Oct 7, 2020

How to write Google Ads copy that converts

11-MINUTE READ | By Misty Faucheux

Google AdsPerformance Marketing Analytics

[ Updated Feb 28, 2023 ]

You’ve done your research, found the best keywords for your target audience, and pulled together the optimal budget, but you’re still not getting any traffic to your Google Ads campaign. 

While the issue might be related to any number of problems, more than likely it has to do with your Google Ads copy. Without the right ad text, potential visitors might be skipping over your well-placed ad for another. 

So, how do you draw in the target audience that you want and increase your overall results?

Step 1: Define what success looks like

Running a bunch of different ads isn’t enough. You also need to be constantly improving your overall ad performance. One way to do that is to run tests on creative copy. 

This involves creating a schedule for running ads — i.e. test two sets of messaging for a month or until they have received enough impressions. The key, however, is not to test too many elements. If you’re testing two different sets of copy, only change, for example, the headlines, but leave the descriptions and maybe the second headline the same.

Next, you need to determine which metrics mean the most to you. For some, that might be clicks, especially if a marketer is trying to drive brand awareness to a new site or service. For others, that will be conversions and leads. This will affect which ads are more effective for your needs. 

Now that you have a few different sets of messaging running, you need to analyze the data. Supermetrics for Google Sheets makes analyzing copy variants easy.

With different templates available, you can quickly import your Google Ads copy and determine which ads are performing the best and where there’s room for improvement.

Import your Google Ads copy

But you need to look beyond simple clicks and conversions. Some ads might be driving a lot of clicks, but those clicks are costing you a small fortune. CPC and CPA are just as important as other metrics. While one ad might be driving fewer conversions, the CPA might be a fraction of the cost of other ads. So, if it’s served more, then it might get more conversions as opposed to another ad that is eating up your entire budget.

You have the option to set your ads to rotate indefinitely or optimize. Optimize will usually be the better choice since this setting will deliver ads that better match your success metrics.

Google Ads has an option to create an ad copy test. This might be the easiest way to test a few different ad variations.

Step 2: Think about your audience

While you should have done this from the get-go, many of us get caught up in searching for the right keywords without actually thinking about the messaging.

Will an emotional appeal work better than just stating the facts? Or does your audience prefer very logical copy that plainly states how your solution addresses their problems? 

While you might be the number one coffee shop in the area, that might not be enough to draw in a new audience. Instead, you might have to try messaging like: “Special Roasted Dark Beans – Only Found at Café Ole”. 

But if you’re an IT company, a busy IT manager may only have a few minutes to determine which solution will solve their business need. In this case, facts might all be that’s needed. Test a mix of both types of messages to get a better feel for your audience.

Step 3: Ensure that you’re using the right keywords in the copy

You need to reflect what the searcher is looking for so ensure that your main keywords are in the ad copy – preferably in the headlines. But you don’t want to be spammy about it. For example, if you offer tax preparation services, a good set of ad headlines would be something like this:

Headline 1: Save money on tax preparation 

Headline 2: Local accounting agency

A poor example of this would be like the following:

Headline 1: Tax preparation company

Headline: Tax preparation services

You’re basically just repeating your keywords and wasting space — and you’re probably turning off your potential clients.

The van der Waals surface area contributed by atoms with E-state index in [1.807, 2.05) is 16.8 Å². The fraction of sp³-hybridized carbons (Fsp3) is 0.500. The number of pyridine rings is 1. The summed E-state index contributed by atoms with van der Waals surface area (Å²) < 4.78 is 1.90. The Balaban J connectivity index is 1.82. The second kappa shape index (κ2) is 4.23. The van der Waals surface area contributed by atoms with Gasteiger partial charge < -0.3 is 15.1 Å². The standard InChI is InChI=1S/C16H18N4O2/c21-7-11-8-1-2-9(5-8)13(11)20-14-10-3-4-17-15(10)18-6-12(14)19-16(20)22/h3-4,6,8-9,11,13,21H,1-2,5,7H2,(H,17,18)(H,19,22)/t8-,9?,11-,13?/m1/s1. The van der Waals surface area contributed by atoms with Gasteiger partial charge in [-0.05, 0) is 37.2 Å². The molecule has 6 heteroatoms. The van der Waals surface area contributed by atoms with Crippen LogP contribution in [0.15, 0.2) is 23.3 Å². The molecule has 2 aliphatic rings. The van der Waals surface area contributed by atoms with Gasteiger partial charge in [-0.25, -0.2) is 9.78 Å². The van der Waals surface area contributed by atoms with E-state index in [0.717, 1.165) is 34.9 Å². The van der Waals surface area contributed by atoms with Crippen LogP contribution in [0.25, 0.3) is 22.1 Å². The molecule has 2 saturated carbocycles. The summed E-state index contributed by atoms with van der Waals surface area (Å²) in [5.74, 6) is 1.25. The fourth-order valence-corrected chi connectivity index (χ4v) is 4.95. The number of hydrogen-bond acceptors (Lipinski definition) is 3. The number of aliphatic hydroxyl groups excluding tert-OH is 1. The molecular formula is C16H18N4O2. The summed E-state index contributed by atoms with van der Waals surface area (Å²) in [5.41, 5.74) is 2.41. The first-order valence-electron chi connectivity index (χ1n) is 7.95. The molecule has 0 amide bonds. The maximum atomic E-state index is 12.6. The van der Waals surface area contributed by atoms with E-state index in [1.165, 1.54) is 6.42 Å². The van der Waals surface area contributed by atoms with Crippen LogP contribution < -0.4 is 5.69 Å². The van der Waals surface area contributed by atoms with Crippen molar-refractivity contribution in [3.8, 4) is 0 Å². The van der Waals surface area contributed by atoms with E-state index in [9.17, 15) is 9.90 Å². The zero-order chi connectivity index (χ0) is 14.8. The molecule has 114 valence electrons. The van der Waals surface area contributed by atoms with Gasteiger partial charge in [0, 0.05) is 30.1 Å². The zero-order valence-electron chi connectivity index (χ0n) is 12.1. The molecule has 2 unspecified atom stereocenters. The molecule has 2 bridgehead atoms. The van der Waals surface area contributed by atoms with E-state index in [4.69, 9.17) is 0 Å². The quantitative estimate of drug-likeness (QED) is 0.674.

You should also try to be as specific as possible. To further expand on the above example, if your agency services a specific area, feel free to call it out, i.e. “Phoenix Area Tax Preparation”. This also helps with search intent. The person is clearly looking for an accountant in the Phoenix area if this is the main search term.

Note: if you want to use many different keywords, always break them up into ad groups. You don’t want a single ad group with a ton of keywords with ads that are nearly exactly the same, except for the main keyword. You should instead create specific ads for each type of keyword.

Step 4: Experiment with showing prices in your ad copy

One of the biggest questions often asked of marketers is if they should add pricing to advertising — whether it be a sales sheet, whitepaper or Google Ads copy. 

The answer to that is going to be “depends” — and that really means depending on your audience. But the only way to find out is if you actually test a few different ads with and without pricing. 

Ad with pricing

Adding pricing to an ad will alert consumers both to the actual price of the product as well as reminding them that items are not free. So, that might be a turn-off for a few consumers. In this case, it might be better to drive the potential customers to a landing page, talk about the value props of the product or service and then lay the price on them.

But still, try running a few ads with and without pricing to determine how well your consumers respond.

Few ads without pricing

Step 5: Run a promotion

We’d all like customers to love our products so much that they’ll pay full price the second that they visit our landing page. But that is pretty far from reality. Instead, most people need an incentive to try a product or service. And the best way to ensure that they even click on the ad is to add that promotional language to the Google Ads copy.

Ad with incentive

One good thing is that numbers tend to take up less real estate than written-out promotions. So, instead of “Half Off Your First Purchase”, you could change it to “50% Off Your First Purchase”. It uses up less characters, and the reader can immediately comprehend the promotion.

It’s worth taking the time to write up a few different versions of the headlines and description with your promotions, and do some A/B testing to determine which versions work the best.

Step 6: Don’t be boring

While that could be a life lesson in and of itself, it’s also true when it comes to ad copy. The amount of characters available is extremely limited. So, you’re probably not going to express everything that you need to say within the limit. While straightforward copy is fine, it might not be enough to draw in the crowd that will convert.